Plentiful greenery, shade and open spaces will establish a park-like setting right into the heart of Holland Village. Landscaping rather than hard walls separate the residential and retail components.

This open-air and greenery aspect suits pandemic conditions to a T. The shift from an enclosed, air-conditioned mall to one that is tropically attuned is in tandem with current discussions on wellness in public spaces.

Siew hopes that the village vibe will not only be retained, but also enhanced with improved connectivity and amenities. It is important as Holland Village has a unique place in the psyche of Singaporeans as well as the nation’s urban planning narrative.

The luxurious Quincy Private Residences come with concierge services and units that range from 1,238 sq. ft. for three-bedroom units to 3,488 sq. ft. for the penthouse. (Photo: Far East Organization)

Its hybridised flavour of expatriate and local culture is rooted in history. From the 1930s to 1945, the British Military base at nearby Buona Vista Road prompted the increasing need for recreational and shopping services.

The Holland Village market and shophouses along Lorong Mambong and Lorong Liput were thus built. The subsequent construction of the terrace houses in Chip Bee Gardens for married soldiers added to the bustle.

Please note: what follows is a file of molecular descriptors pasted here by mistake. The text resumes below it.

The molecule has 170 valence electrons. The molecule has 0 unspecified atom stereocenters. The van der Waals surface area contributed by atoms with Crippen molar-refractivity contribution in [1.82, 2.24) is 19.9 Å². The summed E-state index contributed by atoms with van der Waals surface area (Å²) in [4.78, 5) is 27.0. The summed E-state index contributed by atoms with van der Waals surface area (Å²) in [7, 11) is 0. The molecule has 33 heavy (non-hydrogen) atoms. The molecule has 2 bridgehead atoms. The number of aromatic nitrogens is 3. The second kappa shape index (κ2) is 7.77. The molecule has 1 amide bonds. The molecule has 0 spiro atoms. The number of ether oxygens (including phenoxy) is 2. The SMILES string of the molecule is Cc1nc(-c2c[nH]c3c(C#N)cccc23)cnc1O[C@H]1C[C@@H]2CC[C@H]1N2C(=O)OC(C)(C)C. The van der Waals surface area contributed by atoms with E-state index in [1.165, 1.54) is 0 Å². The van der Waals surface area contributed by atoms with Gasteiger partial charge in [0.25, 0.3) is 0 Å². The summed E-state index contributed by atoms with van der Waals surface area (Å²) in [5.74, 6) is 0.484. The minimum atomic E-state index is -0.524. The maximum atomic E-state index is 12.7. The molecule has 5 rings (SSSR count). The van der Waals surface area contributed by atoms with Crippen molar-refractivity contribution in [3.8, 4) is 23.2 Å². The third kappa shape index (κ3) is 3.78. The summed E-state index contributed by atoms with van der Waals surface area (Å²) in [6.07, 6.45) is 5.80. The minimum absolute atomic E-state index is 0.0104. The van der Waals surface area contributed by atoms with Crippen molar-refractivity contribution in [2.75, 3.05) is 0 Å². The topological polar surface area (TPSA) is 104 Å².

“[The development] wasn’t planned for the pandemic but the underlying philosophy to design this space with a lot of generosity, greenery, public amenities for users to enjoy at anytime [aligns with the pandemic’s back-to-basics mindset].” – Siew Man Kok

As expatriates from various nations moved to Singapore, they came to live and around Holland Village, sending their children to the many international schools in the area. In the 1970s, 20 blocks of HDB flats increased local footfall. The opening of Holland Village MRT Station in 2011 enhanced accessibility, drawing more crowds.

Holland Village was pertinent in introducing Singaporeans to many new experiences. While the expatriates trawled Lim’s Art & Living for Southeast Asian-style furnishings, they also created demand for F&B offerings such as Palm’s Wine Bar that started the wine bar trend in Singapore.

Siew hopes to capture this endearing spirit that is treasured by both the old and new generation of Singaporeans in One Holland Village. “If the shops and services are curated right to continue the tradition of what people like this place for, it will be appealing,” he said.